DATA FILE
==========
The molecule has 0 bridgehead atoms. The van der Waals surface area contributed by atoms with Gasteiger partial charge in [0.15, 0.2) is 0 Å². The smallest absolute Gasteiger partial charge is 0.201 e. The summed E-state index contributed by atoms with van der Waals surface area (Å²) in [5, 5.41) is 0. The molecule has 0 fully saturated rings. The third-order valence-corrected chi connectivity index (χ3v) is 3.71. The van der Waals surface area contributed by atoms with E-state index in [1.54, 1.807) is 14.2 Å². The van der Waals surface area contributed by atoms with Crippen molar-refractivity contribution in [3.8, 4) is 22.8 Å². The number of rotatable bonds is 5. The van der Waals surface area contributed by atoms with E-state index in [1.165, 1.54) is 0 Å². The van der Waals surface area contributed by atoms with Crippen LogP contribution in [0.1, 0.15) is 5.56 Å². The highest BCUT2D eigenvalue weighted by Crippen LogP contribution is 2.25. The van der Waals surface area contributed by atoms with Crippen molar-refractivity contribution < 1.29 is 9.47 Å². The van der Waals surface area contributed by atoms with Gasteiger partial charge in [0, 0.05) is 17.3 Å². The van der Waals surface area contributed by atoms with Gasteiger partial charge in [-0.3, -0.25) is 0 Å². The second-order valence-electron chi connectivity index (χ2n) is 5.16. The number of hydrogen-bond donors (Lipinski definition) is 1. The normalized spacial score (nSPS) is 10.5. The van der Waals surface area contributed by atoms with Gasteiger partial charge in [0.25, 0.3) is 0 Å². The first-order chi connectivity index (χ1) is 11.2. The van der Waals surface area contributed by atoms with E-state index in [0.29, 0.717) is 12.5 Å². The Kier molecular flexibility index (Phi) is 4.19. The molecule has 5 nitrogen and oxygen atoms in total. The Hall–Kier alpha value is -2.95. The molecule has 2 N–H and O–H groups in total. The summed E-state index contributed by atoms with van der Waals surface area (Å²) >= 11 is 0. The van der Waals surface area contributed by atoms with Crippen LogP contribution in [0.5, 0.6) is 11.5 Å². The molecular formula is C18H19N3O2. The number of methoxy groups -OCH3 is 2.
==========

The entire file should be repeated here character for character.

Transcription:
The molecule has 0 bridgehead atoms. The van der Waals surface area contributed by atoms with Gasteiger partial charge in [0.15, 0.2) is 0 Å². The smallest absolute Gasteiger partial charge is 0.201 e. The summed E-state index contributed by atoms with van der Waals surface area (Å²) in [5, 5.41) is 0. The molecule has 0 fully saturated rings. The third-order valence-corrected chi connectivity index (χ3v) is 3.71. The van der Waals surface area contributed by atoms with E-state index in [1.54, 1.807) is 14.2 Å². The van der Waals surface area contributed by atoms with Crippen molar-refractivity contribution in [3.8, 4) is 22.8 Å². The number of rotatable bonds is 5. The van der Waals surface area contributed by atoms with E-state index in [1.165, 1.54) is 0 Å². The van der Waals surface area contributed by atoms with Crippen LogP contribution in [0.1, 0.15) is 5.56 Å². The highest BCUT2D eigenvalue weighted by Crippen LogP contribution is 2.25. The van der Waals surface area contributed by atoms with Crippen molar-refractivity contribution < 1.29 is 9.47 Å². The van der Waals surface area contributed by atoms with Gasteiger partial charge in [0, 0.05) is 17.3 Å². The van der Waals surface area contributed by atoms with Gasteiger partial charge in [-0.3, -0.25) is 0 Å². The second-order valence-electron chi connectivity index (χ2n) is 5.16. The number of hydrogen-bond donors (Lipinski definition) is 1. The normalized spacial score (nSPS) is 10.5. The van der Waals surface area contributed by atoms with Gasteiger partial charge in [0.25, 0.3) is 0 Å². The first-order chi connectivity index (χ1) is 11.2. The van der Waals surface area contributed by atoms with E-state index in [0.29, 0.717) is 12.5 Å². The Kier molecular flexibility index (Phi) is 4.19. The molecule has 5 nitrogen and oxygen atoms in total. The Hall–Kier alpha value is -2.95. The molecule has 2 N–H and O–H groups in total. The summed E-state index contributed by atoms with van der Waals surface area (Å²) >= 11 is 0. The van der Waals surface area contributed by atoms with Crippen LogP contribution in [0.5, 0.6) is 11.5 Å². The molecular formula is C18H19N3O2. The number of methoxy groups -OCH3 is 2.